Wot - no snappy title for today's blog, just the boring "Inverness". Perhaps that reflects our thoughts! We'd expected the town to be a thriving metropolis, the hub of Scottish Highland life, after all it is the only major town for many, many miles. Trouble is, like many British towns it has been "modernised". It all starts with a good ring road to defend the town centre from traffic, once there is a good footfall, er 'carfall' on the ring road then out of town shopping centres spring up, Large supermarkets take the trade from the smaller town centre shops, chain stores like Boots, M&S et al open large stores in ther out of town shopping meccas, marginalising their inner-city stores. High inner city rents and a now substantially reduced footfall drive small shops out of business, to be replaced by, at best charity shops, at worst derelict buildings. To be fair Inverness city centre is no worse than most, and has a new small shopping mall, Boots and M&S are here too and there are new buildings showing some inner city regeneration. But not much else.
Trouble with Inverness apart from the shops there's not much else of anything else either. The castle is the working law court and so doesn't entertain visitors. The town museum and art gallery is in a nice new building but quite small in comparison to the town's stature and nowhere near as enthralling as its counterpart in Kirkwall, say.
I guess the day didn't start well, roadworks mean our local bus stop probably has been removed so it is a further walk than anticipated to the bus. Now bus driving in Scotland is a very specialised occupation. As well as the mandatory driving test and route awareness each driver has to undergo a lobotomy removing any possibly concept of civility, and basic conversational skills are carefully groomed out of them in a intensive training program. Our driver this morning graduated bus school with honours, and it appears that many of the shop assistants we encountered today may be taking bus-driving classes as night school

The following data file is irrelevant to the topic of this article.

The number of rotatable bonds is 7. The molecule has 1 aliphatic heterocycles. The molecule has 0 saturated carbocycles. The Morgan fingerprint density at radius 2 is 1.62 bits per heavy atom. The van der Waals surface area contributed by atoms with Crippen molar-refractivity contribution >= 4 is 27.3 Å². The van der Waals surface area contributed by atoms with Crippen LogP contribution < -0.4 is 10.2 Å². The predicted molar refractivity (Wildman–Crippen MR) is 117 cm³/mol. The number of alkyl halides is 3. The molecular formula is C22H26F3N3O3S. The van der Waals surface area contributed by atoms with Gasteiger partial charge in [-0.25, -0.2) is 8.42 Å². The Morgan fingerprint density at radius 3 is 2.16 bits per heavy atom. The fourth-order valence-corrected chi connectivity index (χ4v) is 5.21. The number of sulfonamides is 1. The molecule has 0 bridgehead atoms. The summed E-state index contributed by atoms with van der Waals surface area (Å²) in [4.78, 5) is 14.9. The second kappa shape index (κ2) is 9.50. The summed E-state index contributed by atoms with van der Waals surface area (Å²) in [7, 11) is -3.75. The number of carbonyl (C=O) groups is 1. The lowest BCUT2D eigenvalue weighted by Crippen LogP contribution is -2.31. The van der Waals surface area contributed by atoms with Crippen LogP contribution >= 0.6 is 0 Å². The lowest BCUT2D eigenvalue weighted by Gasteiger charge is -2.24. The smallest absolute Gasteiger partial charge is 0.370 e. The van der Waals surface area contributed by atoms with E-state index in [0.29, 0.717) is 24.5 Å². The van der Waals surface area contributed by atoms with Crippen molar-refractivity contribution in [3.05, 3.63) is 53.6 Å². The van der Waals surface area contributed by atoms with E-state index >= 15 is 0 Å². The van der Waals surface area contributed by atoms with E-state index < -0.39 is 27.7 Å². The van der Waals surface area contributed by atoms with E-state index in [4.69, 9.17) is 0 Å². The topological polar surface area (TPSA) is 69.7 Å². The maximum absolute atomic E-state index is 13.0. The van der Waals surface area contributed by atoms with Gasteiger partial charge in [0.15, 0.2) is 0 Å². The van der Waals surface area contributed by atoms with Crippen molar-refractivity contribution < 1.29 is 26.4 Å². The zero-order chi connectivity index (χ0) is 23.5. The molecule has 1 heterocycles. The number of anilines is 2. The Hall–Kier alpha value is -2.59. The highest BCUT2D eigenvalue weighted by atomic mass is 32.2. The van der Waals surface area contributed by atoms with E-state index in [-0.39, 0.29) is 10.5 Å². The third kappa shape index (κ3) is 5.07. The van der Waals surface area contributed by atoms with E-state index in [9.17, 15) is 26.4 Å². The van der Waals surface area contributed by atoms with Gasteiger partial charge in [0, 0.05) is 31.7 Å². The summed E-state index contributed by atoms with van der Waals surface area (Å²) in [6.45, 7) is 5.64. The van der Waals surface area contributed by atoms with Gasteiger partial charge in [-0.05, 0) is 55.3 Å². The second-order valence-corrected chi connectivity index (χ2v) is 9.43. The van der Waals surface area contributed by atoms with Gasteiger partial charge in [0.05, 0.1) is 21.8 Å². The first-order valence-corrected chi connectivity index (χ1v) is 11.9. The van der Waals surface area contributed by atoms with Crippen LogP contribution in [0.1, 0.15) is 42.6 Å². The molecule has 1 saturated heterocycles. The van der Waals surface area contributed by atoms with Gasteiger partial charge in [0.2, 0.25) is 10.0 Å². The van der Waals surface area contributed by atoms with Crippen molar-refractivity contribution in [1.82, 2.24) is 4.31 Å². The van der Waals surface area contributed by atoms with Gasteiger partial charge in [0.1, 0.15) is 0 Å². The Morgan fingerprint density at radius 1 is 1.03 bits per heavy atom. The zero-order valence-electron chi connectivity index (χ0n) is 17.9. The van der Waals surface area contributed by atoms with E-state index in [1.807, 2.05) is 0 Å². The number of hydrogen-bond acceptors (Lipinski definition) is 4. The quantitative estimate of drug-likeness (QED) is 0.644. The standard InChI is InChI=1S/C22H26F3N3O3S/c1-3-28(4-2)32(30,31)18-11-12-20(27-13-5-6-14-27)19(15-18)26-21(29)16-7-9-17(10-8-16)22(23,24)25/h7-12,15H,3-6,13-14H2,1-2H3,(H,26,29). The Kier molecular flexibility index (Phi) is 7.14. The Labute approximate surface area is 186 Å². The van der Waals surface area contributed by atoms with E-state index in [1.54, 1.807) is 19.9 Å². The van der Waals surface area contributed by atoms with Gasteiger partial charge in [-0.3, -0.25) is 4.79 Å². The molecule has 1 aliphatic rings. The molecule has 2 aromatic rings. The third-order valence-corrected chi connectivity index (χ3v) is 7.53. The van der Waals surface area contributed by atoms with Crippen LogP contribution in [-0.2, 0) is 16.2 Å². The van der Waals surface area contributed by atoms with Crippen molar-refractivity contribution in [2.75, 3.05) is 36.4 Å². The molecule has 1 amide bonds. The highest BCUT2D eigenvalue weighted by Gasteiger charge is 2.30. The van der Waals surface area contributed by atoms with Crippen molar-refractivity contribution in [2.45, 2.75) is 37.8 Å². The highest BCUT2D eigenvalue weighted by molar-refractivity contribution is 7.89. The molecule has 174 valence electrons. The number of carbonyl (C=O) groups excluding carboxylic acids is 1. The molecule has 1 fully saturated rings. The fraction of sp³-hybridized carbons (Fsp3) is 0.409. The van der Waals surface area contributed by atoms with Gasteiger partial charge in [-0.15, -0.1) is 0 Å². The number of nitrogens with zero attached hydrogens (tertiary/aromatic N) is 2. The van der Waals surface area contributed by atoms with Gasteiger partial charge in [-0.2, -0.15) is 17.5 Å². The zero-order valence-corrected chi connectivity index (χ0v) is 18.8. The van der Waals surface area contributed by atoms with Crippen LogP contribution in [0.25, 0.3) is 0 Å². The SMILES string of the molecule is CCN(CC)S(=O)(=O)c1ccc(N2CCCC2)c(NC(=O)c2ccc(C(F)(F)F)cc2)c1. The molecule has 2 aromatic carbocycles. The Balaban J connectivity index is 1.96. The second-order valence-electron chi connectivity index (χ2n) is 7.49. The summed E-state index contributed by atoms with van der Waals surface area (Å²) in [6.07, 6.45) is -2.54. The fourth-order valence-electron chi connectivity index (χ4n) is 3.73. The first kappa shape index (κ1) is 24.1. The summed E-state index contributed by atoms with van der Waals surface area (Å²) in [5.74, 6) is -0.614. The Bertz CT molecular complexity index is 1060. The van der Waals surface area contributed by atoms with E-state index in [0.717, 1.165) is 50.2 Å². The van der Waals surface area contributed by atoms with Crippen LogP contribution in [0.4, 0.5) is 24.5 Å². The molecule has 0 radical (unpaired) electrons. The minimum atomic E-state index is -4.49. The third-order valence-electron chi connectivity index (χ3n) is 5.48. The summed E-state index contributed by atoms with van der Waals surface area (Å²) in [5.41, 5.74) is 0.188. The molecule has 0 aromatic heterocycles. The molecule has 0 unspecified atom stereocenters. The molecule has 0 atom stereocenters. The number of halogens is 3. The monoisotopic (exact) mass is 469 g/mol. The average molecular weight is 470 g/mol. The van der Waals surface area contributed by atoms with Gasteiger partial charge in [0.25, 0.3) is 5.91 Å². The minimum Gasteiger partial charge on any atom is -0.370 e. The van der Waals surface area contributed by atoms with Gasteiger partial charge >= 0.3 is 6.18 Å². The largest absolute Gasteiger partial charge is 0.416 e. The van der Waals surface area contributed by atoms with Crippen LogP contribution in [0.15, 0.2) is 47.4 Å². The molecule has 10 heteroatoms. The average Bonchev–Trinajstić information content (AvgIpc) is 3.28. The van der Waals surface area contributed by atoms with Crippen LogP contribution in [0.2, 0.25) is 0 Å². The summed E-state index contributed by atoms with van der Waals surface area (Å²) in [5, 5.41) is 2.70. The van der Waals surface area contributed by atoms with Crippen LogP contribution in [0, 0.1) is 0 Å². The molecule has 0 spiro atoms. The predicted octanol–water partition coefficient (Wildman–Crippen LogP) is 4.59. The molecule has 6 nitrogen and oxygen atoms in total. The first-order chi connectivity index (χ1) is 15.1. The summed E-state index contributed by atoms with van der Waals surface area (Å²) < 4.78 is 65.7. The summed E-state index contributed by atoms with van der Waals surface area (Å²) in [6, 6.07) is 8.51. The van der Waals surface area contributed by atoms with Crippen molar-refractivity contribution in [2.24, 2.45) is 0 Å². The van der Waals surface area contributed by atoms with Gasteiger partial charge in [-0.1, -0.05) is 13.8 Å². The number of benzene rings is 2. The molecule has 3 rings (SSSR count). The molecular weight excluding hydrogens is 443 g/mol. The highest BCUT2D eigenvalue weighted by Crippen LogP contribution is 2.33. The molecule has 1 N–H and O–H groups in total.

The tourist information did have a walking guide to the town but it didn't seem particularly interesting (there were two assistants at the information centre, a fairly helpful young lady and an ex-bus driver).
So a mooch around, the usual tourist shops but a couple of genuine highland-wear shops where you could probably only buy an item if you could provide 3 separate pieces of indisputable heritage to the particular clan tartan you were interested in. It just wasn't our day though. The board games shop was closed when we passed, the beer shop we saw last night was just a little too far off the centre to merit a special journey. Liz decided she wanted to return to one shop - when we got their we found it had closed at 16:00, the current time being 15:58. Still the wool shop across the road doesn't close to 16:30 so we arrive there at 16:05 to find that closed too. Into a CAMRA recommended pub with 10 handpumps on, mostly serving local beers - there were only 5 handpumps, none local. Ok try another pub, yes, local Cromarty beer, pulling my pint the barrel runs out before I could even get a taster! I suppose the highlight of the day was the sex toys vending machine in the loo which Liz assures me was very similar in the Ladies too.
Back to the van for an earlier evening than expected. At least Liz's lamb stew has been haybox slow cooking all day and is superb.And I suppose it does mean I get chance to do the Sudoko, finish the I newspaper cryptic crossword (been a while since I finished a proper cryptic) and write two blog entries.
The downside is, in a fit of exuberance and expectation we booked 3 nights here. We've exhausted the city today, so what to do tomorrow? Just across the road from us there is a cruise ship that tours Loch Ness, that would be nice. Well it would be if it started running a couple of weeks earlier than the 1st of June! Oh well, perhaps that rain that decided we skipped Inverness a couple of week's ago was an omen.
Inverness must have something going for it, since we arrived at the fairly empty campsite last night, about 7 vans have arrived today. Next to us some Japanese folk have rented quite a large van which they seem to enjoy taking out for 30 minute rides, having been on and off site 2 or 3 times in the last couple of hours. Not sure I'd be so confident treating such a big van as a little run-around.